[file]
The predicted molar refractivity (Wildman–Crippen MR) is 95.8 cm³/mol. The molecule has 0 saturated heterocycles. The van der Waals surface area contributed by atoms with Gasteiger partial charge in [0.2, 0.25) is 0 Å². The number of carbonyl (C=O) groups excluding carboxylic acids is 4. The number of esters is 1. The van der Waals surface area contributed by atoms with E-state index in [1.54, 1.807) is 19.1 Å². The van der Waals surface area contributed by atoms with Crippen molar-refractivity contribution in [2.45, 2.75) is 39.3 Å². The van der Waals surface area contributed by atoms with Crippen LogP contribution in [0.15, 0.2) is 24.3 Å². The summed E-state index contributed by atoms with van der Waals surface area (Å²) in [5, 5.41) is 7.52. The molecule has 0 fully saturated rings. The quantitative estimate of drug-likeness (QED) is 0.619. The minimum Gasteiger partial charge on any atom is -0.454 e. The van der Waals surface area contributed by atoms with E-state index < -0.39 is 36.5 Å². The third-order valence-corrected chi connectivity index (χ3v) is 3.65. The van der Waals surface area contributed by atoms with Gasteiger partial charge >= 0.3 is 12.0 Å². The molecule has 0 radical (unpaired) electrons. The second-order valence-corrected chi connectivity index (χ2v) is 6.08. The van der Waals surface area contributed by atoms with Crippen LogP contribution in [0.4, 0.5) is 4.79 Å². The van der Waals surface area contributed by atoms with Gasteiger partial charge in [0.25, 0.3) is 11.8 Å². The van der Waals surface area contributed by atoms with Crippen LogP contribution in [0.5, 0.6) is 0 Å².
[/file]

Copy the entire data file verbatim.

The predicted molar refractivity (Wildman–Crippen MR) is 95.8 cm³/mol. The molecule has 0 saturated heterocycles. The van der Waals surface area contributed by atoms with Gasteiger partial charge in [0.2, 0.25) is 0 Å². The number of carbonyl (C=O) groups excluding carboxylic acids is 4. The number of esters is 1. The van der Waals surface area contributed by atoms with E-state index in [1.54, 1.807) is 19.1 Å². The van der Waals surface area contributed by atoms with Crippen molar-refractivity contribution in [2.45, 2.75) is 39.3 Å². The van der Waals surface area contributed by atoms with Crippen LogP contribution in [0.15, 0.2) is 24.3 Å². The summed E-state index contributed by atoms with van der Waals surface area (Å²) in [5, 5.41) is 7.52. The molecule has 0 fully saturated rings. The quantitative estimate of drug-likeness (QED) is 0.619. The minimum Gasteiger partial charge on any atom is -0.454 e. The van der Waals surface area contributed by atoms with E-state index < -0.39 is 36.5 Å². The third-order valence-corrected chi connectivity index (χ3v) is 3.65. The van der Waals surface area contributed by atoms with Gasteiger partial charge >= 0.3 is 12.0 Å². The molecule has 0 radical (unpaired) electrons. The second-order valence-corrected chi connectivity index (χ2v) is 6.08. The van der Waals surface area contributed by atoms with Crippen LogP contribution in [0.4, 0.5) is 4.79 Å². The van der Waals surface area contributed by atoms with Gasteiger partial charge in [0.25, 0.3) is 11.8 Å². The van der Waals surface area contributed by atoms with Crippen LogP contribution in [0.5, 0.6) is 0 Å².